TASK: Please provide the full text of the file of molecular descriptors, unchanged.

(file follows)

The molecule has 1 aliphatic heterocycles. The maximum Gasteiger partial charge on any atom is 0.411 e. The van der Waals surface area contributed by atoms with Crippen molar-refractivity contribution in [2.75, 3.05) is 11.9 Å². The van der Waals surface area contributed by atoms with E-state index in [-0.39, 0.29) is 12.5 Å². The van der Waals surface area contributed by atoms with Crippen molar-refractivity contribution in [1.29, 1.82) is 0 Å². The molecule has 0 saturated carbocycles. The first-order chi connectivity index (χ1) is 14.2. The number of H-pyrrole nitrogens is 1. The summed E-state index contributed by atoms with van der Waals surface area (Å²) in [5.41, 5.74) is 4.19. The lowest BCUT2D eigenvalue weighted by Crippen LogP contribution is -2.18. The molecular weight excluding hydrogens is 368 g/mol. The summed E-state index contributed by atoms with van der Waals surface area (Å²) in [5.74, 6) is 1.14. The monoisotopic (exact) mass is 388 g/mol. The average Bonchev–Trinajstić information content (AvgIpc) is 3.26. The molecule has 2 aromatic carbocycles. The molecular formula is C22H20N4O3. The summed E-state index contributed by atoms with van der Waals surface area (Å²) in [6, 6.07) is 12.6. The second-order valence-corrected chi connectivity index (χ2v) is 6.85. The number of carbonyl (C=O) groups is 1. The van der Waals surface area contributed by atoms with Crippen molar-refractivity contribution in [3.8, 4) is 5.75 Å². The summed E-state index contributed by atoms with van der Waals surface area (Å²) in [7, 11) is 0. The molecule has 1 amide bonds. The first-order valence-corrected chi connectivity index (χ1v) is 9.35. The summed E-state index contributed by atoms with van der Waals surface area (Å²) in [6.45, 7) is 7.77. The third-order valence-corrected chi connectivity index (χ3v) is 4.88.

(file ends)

The molecule has 1 aliphatic heterocycles. The maximum Gasteiger partial charge on any atom is 0.411 e. The van der Waals surface area contributed by atoms with Crippen molar-refractivity contribution in [2.75, 3.05) is 11.9 Å². The van der Waals surface area contributed by atoms with E-state index in [-0.39, 0.29) is 12.5 Å². The van der Waals surface area contributed by atoms with Crippen molar-refractivity contribution in [1.29, 1.82) is 0 Å². The molecule has 0 saturated carbocycles. The first-order chi connectivity index (χ1) is 14.2. The number of H-pyrrole nitrogens is 1. The summed E-state index contributed by atoms with van der Waals surface area (Å²) in [5.41, 5.74) is 4.19. The lowest BCUT2D eigenvalue weighted by Crippen LogP contribution is -2.18. The molecular weight excluding hydrogens is 368 g/mol. The summed E-state index contributed by atoms with van der Waals surface area (Å²) in [5.74, 6) is 1.14. The monoisotopic (exact) mass is 388 g/mol. The average Bonchev–Trinajstić information content (AvgIpc) is 3.26. The molecule has 2 aromatic carbocycles. The molecular formula is C22H20N4O3. The summed E-state index contributed by atoms with van der Waals surface area (Å²) in [6, 6.07) is 12.6. The second-order valence-corrected chi connectivity index (χ2v) is 6.85. The number of carbonyl (C=O) groups is 1. The van der Waals surface area contributed by atoms with Crippen molar-refractivity contribution in [3.8, 4) is 5.75 Å². The summed E-state index contributed by atoms with van der Waals surface area (Å²) in [7, 11) is 0. The molecule has 1 amide bonds. The first-order valence-corrected chi connectivity index (χ1v) is 9.35. The summed E-state index contributed by atoms with van der Waals surface area (Å²) in [6.45, 7) is 7.77. The third-order valence-corrected chi connectivity index (χ3v) is 4.88.